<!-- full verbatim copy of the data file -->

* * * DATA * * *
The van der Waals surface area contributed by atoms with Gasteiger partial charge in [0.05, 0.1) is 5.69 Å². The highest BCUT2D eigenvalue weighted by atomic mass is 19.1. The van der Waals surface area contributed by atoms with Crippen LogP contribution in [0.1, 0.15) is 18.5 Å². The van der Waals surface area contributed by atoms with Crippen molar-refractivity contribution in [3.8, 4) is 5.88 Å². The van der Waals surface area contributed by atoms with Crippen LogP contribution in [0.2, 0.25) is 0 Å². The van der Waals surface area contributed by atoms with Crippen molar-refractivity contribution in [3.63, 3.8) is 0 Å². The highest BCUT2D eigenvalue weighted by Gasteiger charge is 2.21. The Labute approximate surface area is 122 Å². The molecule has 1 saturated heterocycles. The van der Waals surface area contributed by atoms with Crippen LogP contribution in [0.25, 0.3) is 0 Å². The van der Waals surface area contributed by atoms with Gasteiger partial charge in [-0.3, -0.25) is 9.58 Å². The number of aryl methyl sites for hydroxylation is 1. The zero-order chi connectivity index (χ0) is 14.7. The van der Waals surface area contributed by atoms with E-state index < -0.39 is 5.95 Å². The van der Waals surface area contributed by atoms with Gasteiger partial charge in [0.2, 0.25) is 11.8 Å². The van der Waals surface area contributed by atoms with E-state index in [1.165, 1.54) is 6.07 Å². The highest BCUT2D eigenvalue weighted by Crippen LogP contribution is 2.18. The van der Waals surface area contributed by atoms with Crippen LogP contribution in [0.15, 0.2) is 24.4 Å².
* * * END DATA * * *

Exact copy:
The van der Waals surface area contributed by atoms with Gasteiger partial charge in [0.05, 0.1) is 5.69 Å². The highest BCUT2D eigenvalue weighted by atomic mass is 19.1. The van der Waals surface area contributed by atoms with Crippen LogP contribution in [0.1, 0.15) is 18.5 Å². The van der Waals surface area contributed by atoms with Crippen molar-refractivity contribution in [3.8, 4) is 5.88 Å². The van der Waals surface area contributed by atoms with Crippen LogP contribution in [0.2, 0.25) is 0 Å². The van der Waals surface area contributed by atoms with Crippen molar-refractivity contribution in [3.63, 3.8) is 0 Å². The highest BCUT2D eigenvalue weighted by Gasteiger charge is 2.21. The Labute approximate surface area is 122 Å². The molecule has 1 saturated heterocycles. The van der Waals surface area contributed by atoms with Crippen LogP contribution in [0.25, 0.3) is 0 Å². The van der Waals surface area contributed by atoms with Gasteiger partial charge in [-0.3, -0.25) is 9.58 Å². The number of aryl methyl sites for hydroxylation is 1. The zero-order chi connectivity index (χ0) is 14.7. The van der Waals surface area contributed by atoms with E-state index < -0.39 is 5.95 Å². The van der Waals surface area contributed by atoms with Gasteiger partial charge in [0.2, 0.25) is 11.8 Å². The van der Waals surface area contributed by atoms with E-state index in [1.165, 1.54) is 6.07 Å². The highest BCUT2D eigenvalue weighted by Crippen LogP contribution is 2.18. The van der Waals surface area contributed by atoms with Crippen LogP contribution in [0.15, 0.2) is 24.4 Å².